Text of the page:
Sure, your employees might stare longingly out the window, gazing at a summer sky and wishing they were off sunbathing. But chances are, it's the weather inside the office that's causing your staff more concern. You should be concerned, too, if your assistant is constantly fanning herself or your CFO is dressed in a parka--in the middle of June. A recent study conducted by Alan Hedge, professor of design and environmental analysis at Cornell University, indicates that the temperature of your office is directly related to how your staff is performing.
The study sampled the air every 15 minutes at nine workstations in an office. It also monitored the time the workers used their keyboards and the time they spent correcting their errors. At 68 degrees Fahrenheit, workers typed 54 percent of the time, with a 25 percent error rate; at 77 degrees, the staff typed 100 percent of the time, with a 10 percent error rate. Some companies are starting to acknowledge the problem by installing "personal environment modules," desktop units employees use to control individual settings for air temperature, air flow, radiant heat and lighting.
This doesn't surprise Jonathan Harber, 41, CEO of SchoolNet, which helps educators identify student weaknesses and develop plans to improve performance. Comfortable temperatures are rarely felt by the staff of about 40. SchoolNet's headquarters in New York City's Chelsea Market is a former Nabisco factory--and a notoriously drafty building
During the winter, the building's interior is approximately 80 degrees, while the outer offices hardly crack the high 50s. In the summertime, everything reverses: The outer offices are cooked, but the inner offices are refrigerated. "It gets annoying, especially when you're in a conference room in the middle of the building, it's getting hot, and people start nodding off," says Harber. "And then people come in from other parts of the building, complaining that it's too cold." Harber stocks his own office with a heavy sweater and gloves with finger holes so he can type.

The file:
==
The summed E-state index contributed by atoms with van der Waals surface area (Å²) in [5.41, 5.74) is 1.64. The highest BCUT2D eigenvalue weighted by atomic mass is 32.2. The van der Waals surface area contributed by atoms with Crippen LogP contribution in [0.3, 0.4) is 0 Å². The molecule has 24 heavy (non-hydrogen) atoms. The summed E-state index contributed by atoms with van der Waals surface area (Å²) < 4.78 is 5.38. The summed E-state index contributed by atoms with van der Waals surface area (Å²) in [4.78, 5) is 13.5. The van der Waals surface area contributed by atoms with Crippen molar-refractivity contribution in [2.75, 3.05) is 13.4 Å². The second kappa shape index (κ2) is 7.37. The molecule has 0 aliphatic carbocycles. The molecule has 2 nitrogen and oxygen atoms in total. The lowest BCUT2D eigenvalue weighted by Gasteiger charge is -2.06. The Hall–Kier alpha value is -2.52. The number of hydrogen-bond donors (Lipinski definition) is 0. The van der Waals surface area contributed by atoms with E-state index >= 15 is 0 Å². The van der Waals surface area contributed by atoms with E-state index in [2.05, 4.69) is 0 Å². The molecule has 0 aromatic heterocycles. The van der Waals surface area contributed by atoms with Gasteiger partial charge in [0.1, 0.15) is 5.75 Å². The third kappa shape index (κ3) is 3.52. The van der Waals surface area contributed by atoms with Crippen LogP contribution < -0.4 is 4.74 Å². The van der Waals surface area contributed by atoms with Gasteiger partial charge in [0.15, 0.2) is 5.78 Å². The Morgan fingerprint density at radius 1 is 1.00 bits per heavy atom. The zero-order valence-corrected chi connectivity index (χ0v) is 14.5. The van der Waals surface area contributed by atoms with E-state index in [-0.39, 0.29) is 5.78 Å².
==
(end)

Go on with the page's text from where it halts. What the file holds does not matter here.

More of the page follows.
As they're outgrowing the premises, Harber has been looking for new offices that will provide a more temperate working environment. "Before you lease [space], ask if they use an air-coolant or water-coolant system," advises Harber, who says water-cooled air is generally more expensive. "And find out if they charge you based on the time you use the air conditioning. If they shut off the air after 5 p.m., and if you or your employees are working late and turn it on, that can run $500 to $600 an hour. It's disconcerting to spend all your time managing the business, then find out your air conditioning can make a bigger difference to your bottom line than some of your products."
Geoff Williams has written for numerous publications, including Entrepreneur, Consumer Reports, LIFE and Entertainment Weekly. He also is the author of Living Well with Bad Credit.